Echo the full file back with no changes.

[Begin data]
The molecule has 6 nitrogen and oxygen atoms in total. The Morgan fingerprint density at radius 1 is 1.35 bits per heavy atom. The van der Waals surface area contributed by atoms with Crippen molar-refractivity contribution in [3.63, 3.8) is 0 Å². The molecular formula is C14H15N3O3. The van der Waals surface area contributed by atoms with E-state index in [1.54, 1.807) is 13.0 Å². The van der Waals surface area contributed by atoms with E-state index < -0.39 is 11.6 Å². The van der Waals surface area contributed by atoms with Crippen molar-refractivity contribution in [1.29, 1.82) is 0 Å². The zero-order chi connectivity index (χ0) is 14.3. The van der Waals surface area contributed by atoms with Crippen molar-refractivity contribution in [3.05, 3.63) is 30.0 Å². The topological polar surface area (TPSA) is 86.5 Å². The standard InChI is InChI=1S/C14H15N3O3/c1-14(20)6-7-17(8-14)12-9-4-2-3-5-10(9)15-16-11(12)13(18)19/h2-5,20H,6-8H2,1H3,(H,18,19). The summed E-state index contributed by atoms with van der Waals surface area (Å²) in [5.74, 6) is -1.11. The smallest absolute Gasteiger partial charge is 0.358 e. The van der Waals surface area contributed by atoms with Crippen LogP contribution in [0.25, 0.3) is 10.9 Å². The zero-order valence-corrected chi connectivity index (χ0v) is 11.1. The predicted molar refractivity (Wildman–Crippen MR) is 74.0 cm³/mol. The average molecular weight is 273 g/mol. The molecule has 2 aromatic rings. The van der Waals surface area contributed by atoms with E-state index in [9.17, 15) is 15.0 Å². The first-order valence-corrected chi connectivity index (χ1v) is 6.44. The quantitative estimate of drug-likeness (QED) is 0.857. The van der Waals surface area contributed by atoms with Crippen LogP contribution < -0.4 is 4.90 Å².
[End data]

The molecule has 6 nitrogen and oxygen atoms in total. The Morgan fingerprint density at radius 1 is 1.35 bits per heavy atom. The van der Waals surface area contributed by atoms with Crippen molar-refractivity contribution in [3.63, 3.8) is 0 Å². The molecular formula is C14H15N3O3. The van der Waals surface area contributed by atoms with E-state index in [1.54, 1.807) is 13.0 Å². The van der Waals surface area contributed by atoms with E-state index < -0.39 is 11.6 Å². The van der Waals surface area contributed by atoms with Crippen molar-refractivity contribution in [1.29, 1.82) is 0 Å². The zero-order chi connectivity index (χ0) is 14.3. The van der Waals surface area contributed by atoms with Crippen molar-refractivity contribution in [3.05, 3.63) is 30.0 Å². The topological polar surface area (TPSA) is 86.5 Å². The standard InChI is InChI=1S/C14H15N3O3/c1-14(20)6-7-17(8-14)12-9-4-2-3-5-10(9)15-16-11(12)13(18)19/h2-5,20H,6-8H2,1H3,(H,18,19). The summed E-state index contributed by atoms with van der Waals surface area (Å²) in [5.74, 6) is -1.11. The smallest absolute Gasteiger partial charge is 0.358 e. The van der Waals surface area contributed by atoms with Crippen LogP contribution in [0.25, 0.3) is 10.9 Å². The zero-order valence-corrected chi connectivity index (χ0v) is 11.1. The predicted molar refractivity (Wildman–Crippen MR) is 74.0 cm³/mol. The average molecular weight is 273 g/mol. The molecule has 2 aromatic rings. The van der Waals surface area contributed by atoms with E-state index in [9.17, 15) is 15.0 Å². The first-order valence-corrected chi connectivity index (χ1v) is 6.44. The quantitative estimate of drug-likeness (QED) is 0.857. The van der Waals surface area contributed by atoms with Crippen LogP contribution < -0.4 is 4.90 Å².